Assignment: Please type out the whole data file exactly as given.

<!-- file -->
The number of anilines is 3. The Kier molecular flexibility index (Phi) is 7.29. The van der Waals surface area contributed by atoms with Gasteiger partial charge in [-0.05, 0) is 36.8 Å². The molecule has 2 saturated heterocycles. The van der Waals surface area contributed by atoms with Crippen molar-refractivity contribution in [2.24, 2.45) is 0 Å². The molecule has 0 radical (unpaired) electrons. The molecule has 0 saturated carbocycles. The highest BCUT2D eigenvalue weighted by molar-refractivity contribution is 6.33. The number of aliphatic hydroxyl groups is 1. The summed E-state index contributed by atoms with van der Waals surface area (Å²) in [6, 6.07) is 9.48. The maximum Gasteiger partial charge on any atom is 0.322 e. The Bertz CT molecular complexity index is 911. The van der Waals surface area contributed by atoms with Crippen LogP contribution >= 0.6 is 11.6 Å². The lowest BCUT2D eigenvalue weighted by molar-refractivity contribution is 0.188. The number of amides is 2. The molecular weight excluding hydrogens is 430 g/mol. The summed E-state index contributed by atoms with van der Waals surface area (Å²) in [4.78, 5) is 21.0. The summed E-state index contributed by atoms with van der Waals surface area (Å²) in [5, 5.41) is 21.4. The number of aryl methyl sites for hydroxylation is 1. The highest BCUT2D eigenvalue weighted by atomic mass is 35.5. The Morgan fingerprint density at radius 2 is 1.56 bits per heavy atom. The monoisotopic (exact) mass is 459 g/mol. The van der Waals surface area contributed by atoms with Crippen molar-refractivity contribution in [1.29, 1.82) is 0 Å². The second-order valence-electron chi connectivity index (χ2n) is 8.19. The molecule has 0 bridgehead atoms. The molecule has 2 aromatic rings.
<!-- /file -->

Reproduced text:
The number of anilines is 3. The Kier molecular flexibility index (Phi) is 7.29. The van der Waals surface area contributed by atoms with Gasteiger partial charge in [-0.05, 0) is 36.8 Å². The molecule has 2 saturated heterocycles. The van der Waals surface area contributed by atoms with Crippen molar-refractivity contribution in [2.24, 2.45) is 0 Å². The molecule has 0 radical (unpaired) electrons. The molecule has 0 saturated carbocycles. The highest BCUT2D eigenvalue weighted by molar-refractivity contribution is 6.33. The number of aliphatic hydroxyl groups is 1. The summed E-state index contributed by atoms with van der Waals surface area (Å²) in [6, 6.07) is 9.48. The maximum Gasteiger partial charge on any atom is 0.322 e. The Bertz CT molecular complexity index is 911. The van der Waals surface area contributed by atoms with Crippen LogP contribution >= 0.6 is 11.6 Å². The lowest BCUT2D eigenvalue weighted by molar-refractivity contribution is 0.188. The number of amides is 2. The molecular weight excluding hydrogens is 430 g/mol. The summed E-state index contributed by atoms with van der Waals surface area (Å²) in [4.78, 5) is 21.0. The summed E-state index contributed by atoms with van der Waals surface area (Å²) in [5, 5.41) is 21.4. The number of aryl methyl sites for hydroxylation is 1. The highest BCUT2D eigenvalue weighted by atomic mass is 35.5. The Morgan fingerprint density at radius 2 is 1.56 bits per heavy atom. The monoisotopic (exact) mass is 459 g/mol. The van der Waals surface area contributed by atoms with Crippen molar-refractivity contribution in [1.29, 1.82) is 0 Å². The second-order valence-electron chi connectivity index (χ2n) is 8.19. The molecule has 0 bridgehead atoms. The molecule has 2 aromatic rings.